“If [people] believe that Obama was the best choice, they shouldn’t just leave it to Obama to carry out any kind of progressive agenda,” Clayborne Carson, director of the Martin Luther King Research Institute said to me in a post-election interview last Tuesday.
Carson’s words stemmed from a conversation we’d had in our Modern African American Freedom Struggle class earlier that day, when he had recalled addressing a group of Morehouse students the day before President Obama’s 2009 inauguration with the warning, “The most important day is not tomorrow, but the day after.”
Barack Obama’s reelection is not a political end – nor does it guarantee the beginning of a future that values human rights and social justice.
As I wrote in last week’s column “Why I Am Not Voting for Barack Obama,” the president’s record of actively aggravating human rights abuses in the Middle East and his silence on issues of race and racism suggest the president will have a negative impact on the success of our collective futures.
However, I felt dissatisfied with the treatment I gave to the relationship I perceived between foreign policy and domestic justice.
It was not until Professor Carson’s history class later that day that I was able to see the explicit connection between the plights of our brown families in the Middle East and the plights of our brown families at home.
The connection came from the words of Dr. King (emphases are my own):
“I am convinced that if we are to get on the right side of the world revolution, we as a nation must undergo a radical revolution of values,” King said in his 1967 “Beyond Vietnam” speech. “We must rapidly begin the shift from a ‘thing-oriented’ society to a ‘person-oriented’ society. When machines and computers, profit motives and property rights are considered more important than people, the giant triplets of racism, materialism and militarism are incapable of being conquered.”
To be clear, issues of racism – at home and abroad – are inextricably bound with the preponderance of the state’s use of force (through the military or the police). And both of these issues are also tied to the ideology of “free-market” capitalism that “justifies” Euro-American expansion into every crevice of the world, resorts to discrimination on the basis of race to determine which bodies are treated as expendable, surplus labor for such production and uses military action as a last-ditch effort to coerce resistant actors into compliance.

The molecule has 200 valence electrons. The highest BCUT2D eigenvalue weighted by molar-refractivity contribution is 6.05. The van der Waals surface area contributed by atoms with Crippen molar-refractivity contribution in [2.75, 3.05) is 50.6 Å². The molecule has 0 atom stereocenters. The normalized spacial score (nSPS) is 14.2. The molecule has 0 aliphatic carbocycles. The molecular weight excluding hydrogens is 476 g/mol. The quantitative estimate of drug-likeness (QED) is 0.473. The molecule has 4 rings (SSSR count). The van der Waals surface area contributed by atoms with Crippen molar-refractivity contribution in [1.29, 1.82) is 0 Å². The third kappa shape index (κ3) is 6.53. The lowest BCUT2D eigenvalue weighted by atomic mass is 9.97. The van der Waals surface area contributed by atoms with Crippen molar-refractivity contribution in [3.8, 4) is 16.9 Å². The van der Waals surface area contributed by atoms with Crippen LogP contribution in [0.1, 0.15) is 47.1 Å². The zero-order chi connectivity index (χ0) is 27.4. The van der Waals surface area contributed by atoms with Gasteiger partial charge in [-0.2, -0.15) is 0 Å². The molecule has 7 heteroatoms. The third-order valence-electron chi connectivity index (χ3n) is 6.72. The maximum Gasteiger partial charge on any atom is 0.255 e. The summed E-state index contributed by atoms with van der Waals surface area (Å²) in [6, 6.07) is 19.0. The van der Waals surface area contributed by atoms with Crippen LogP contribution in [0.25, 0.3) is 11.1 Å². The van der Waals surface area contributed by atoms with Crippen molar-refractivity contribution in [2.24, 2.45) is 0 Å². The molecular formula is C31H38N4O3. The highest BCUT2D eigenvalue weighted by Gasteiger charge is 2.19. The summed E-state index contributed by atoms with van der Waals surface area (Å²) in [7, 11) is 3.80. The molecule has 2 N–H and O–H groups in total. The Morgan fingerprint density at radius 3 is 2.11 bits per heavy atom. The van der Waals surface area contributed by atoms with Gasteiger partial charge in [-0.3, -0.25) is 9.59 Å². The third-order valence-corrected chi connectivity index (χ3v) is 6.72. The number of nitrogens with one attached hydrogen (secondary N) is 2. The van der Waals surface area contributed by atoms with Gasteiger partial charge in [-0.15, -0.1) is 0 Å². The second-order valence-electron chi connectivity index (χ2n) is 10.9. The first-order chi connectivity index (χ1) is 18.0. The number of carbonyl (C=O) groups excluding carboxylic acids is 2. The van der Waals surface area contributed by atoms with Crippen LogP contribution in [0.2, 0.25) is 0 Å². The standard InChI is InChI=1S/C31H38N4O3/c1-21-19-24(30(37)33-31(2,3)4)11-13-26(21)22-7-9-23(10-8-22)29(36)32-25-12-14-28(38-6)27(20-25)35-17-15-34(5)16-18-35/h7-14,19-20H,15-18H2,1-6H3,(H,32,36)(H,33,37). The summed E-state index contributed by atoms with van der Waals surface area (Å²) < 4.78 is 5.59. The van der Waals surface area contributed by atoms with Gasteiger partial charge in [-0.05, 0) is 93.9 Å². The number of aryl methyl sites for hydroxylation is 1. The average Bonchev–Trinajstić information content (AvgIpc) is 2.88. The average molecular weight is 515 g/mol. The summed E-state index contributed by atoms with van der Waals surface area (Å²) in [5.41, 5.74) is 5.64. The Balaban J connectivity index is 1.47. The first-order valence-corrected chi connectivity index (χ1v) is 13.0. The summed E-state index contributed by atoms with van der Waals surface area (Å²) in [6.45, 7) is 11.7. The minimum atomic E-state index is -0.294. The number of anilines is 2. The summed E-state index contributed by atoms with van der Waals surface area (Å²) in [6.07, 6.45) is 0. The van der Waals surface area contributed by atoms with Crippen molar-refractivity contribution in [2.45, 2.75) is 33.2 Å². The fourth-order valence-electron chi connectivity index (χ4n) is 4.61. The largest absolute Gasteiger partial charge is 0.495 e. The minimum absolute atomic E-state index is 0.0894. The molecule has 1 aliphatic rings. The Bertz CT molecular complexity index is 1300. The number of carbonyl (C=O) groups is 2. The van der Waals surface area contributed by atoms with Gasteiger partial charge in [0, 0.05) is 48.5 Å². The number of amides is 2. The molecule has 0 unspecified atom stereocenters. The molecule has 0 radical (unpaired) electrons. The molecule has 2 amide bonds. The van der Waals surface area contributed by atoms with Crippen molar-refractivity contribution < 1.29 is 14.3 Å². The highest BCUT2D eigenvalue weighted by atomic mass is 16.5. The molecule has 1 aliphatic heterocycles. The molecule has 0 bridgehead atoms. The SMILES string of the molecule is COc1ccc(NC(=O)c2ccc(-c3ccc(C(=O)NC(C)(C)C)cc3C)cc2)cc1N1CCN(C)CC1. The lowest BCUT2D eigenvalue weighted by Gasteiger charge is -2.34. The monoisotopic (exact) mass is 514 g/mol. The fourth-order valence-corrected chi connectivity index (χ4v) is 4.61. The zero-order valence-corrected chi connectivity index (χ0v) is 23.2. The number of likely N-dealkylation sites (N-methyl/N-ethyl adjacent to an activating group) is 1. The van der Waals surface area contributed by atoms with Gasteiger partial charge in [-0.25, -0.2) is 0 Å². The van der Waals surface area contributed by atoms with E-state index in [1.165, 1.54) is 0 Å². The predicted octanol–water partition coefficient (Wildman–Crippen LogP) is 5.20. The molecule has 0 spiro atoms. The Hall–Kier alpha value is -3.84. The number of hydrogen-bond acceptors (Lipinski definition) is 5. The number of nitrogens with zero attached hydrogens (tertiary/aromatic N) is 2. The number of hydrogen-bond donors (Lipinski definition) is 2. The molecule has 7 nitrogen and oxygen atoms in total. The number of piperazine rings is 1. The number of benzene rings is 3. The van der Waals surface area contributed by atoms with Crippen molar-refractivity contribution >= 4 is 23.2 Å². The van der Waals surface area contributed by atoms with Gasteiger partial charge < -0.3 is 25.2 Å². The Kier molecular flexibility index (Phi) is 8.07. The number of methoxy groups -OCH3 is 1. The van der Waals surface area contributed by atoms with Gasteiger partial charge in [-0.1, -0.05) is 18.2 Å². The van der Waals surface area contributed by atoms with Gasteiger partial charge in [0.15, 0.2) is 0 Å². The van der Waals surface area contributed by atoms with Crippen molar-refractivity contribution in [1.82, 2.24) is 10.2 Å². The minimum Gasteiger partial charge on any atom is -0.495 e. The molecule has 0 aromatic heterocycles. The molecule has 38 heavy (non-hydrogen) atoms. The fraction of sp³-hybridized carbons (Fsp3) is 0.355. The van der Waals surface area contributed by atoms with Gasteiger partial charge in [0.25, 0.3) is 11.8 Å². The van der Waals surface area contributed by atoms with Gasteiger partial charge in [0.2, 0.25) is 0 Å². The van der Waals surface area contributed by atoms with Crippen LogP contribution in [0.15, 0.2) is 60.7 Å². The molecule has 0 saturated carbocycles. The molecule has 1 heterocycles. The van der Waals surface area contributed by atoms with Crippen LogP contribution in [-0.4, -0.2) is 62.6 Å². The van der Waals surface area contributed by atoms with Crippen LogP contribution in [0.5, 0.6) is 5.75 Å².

The constant threat and attack American drones put on our sisters in Pakistan are the same as the constant threat and attack American-Israeli military occupation put on our Palestinian sisters in Gaza and the West Bank and are the same as the constant threat and attack America puts on our black and brown sisters in the US.
“Let’s fight for fairer elections – repeal the electoral system, introduce a run-off, whatever – but not at the eleventh hour when so much is at stake,” one commenter said in response to my column last week.
The biggest stakes this and other people identified were that the Republican party platform greatly threatens women’s and minority rights – rights that the Democratic platform champions.
I was (and am) critical of those who gleefully celebrated Obama’s reelection without pause for reflection because Obama and Democrats were allegedly proponents of these rights.
While the Republican platform did threaten these issues in some specific sense, taking a step back reveals that the Democratic Party is ultimately harmful to these goals as well.
High rates of incarceration of black/brown men and women, increased profiling of Muslim people and the splitting of migrant families through unprecedented levels of deportation all have impacts on women and minorities. And on a global scale, killing and terrorizing women (and men and children) with drones does nothing to advance women’s rights.
An additional problem with the “X supports Y rights” logic is that this model does nothing to address the underlying and fundamental systems of oppression that create marginalized groups in the first place – it merely assimilates them into being comfortable reproducing these systems of oppression.
“I don’t want to move to Maine and get hitched. I don’t want to move to Washington or Colorado and smoke pricey State-controlled pot. I don’t want to move to Wisconsin so a white lesbian can speak for me. I don’t want to wave a rainbow flag in the military to defend occupied land. I want to remake the world inside a black hole, turn everything inside and out.”
The eleventh hour is still going on and we still have much at stake in our collective futures.
So, to return to the man who framed today’s column, I present a charge from Clayborne Carson:
“[What] I hope will happen over the next four years is that there will not be this sitting back and waiting for Obama to act, but rather people will understand they have to act on their own and force Obama to follow their will,” Carson said.
I submit this piece as a rallying call for left-leaning/progressive-minded/justice-oriented students to join a movement to build a self-sustaining coalition of Stanford activists.
For the past two weeks, STATIC, Stanford’s progressive blog and journal, has hosted coalition-building discussions to begin pushing our campus/national/global politics in the direction it needs to be going, and to thereby give students practice for similar organizing post-graduation. Roughly 50 different students have attended one or more of these meetings so far.
We will meet this Wednesday to begin the process of formalizing what such a coalition would look like structurally and what actionable aims we might work towards. Please join us from 9-10:30 p.m. in the El Centro Chicano conference room.
Let’s not sit back and wait any longer.
Contact Kristian at firstname.lastname@example.org.